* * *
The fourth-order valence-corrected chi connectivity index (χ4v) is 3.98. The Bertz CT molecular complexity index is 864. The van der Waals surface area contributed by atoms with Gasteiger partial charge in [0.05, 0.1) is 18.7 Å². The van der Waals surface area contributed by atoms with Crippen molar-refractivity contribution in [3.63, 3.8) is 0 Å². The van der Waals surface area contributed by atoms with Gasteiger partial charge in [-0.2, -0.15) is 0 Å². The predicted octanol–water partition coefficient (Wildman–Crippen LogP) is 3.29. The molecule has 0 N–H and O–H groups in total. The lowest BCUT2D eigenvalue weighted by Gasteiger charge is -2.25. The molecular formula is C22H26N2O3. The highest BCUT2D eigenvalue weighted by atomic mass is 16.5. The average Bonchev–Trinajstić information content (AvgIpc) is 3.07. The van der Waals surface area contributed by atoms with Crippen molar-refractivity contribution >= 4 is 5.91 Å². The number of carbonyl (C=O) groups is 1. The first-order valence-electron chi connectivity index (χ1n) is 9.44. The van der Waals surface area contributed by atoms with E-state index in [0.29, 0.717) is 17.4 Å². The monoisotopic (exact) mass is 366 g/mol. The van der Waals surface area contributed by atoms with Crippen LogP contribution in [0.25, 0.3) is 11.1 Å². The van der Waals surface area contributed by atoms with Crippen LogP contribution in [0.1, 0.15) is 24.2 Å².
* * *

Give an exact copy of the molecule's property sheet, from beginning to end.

The fourth-order valence-corrected chi connectivity index (χ4v) is 3.98. The Bertz CT molecular complexity index is 864. The van der Waals surface area contributed by atoms with Gasteiger partial charge in [0.05, 0.1) is 18.7 Å². The van der Waals surface area contributed by atoms with Crippen molar-refractivity contribution in [3.63, 3.8) is 0 Å². The van der Waals surface area contributed by atoms with Gasteiger partial charge in [-0.2, -0.15) is 0 Å². The predicted octanol–water partition coefficient (Wildman–Crippen LogP) is 3.29. The molecule has 0 N–H and O–H groups in total. The lowest BCUT2D eigenvalue weighted by Gasteiger charge is -2.25. The molecular formula is C22H26N2O3. The highest BCUT2D eigenvalue weighted by atomic mass is 16.5. The average Bonchev–Trinajstić information content (AvgIpc) is 3.07. The van der Waals surface area contributed by atoms with Crippen molar-refractivity contribution >= 4 is 5.91 Å². The number of carbonyl (C=O) groups is 1. The first-order valence-electron chi connectivity index (χ1n) is 9.44. The van der Waals surface area contributed by atoms with E-state index in [0.29, 0.717) is 17.4 Å². The monoisotopic (exact) mass is 366 g/mol. The van der Waals surface area contributed by atoms with Crippen LogP contribution in [0.25, 0.3) is 11.1 Å². The van der Waals surface area contributed by atoms with Crippen LogP contribution in [0.1, 0.15) is 24.2 Å².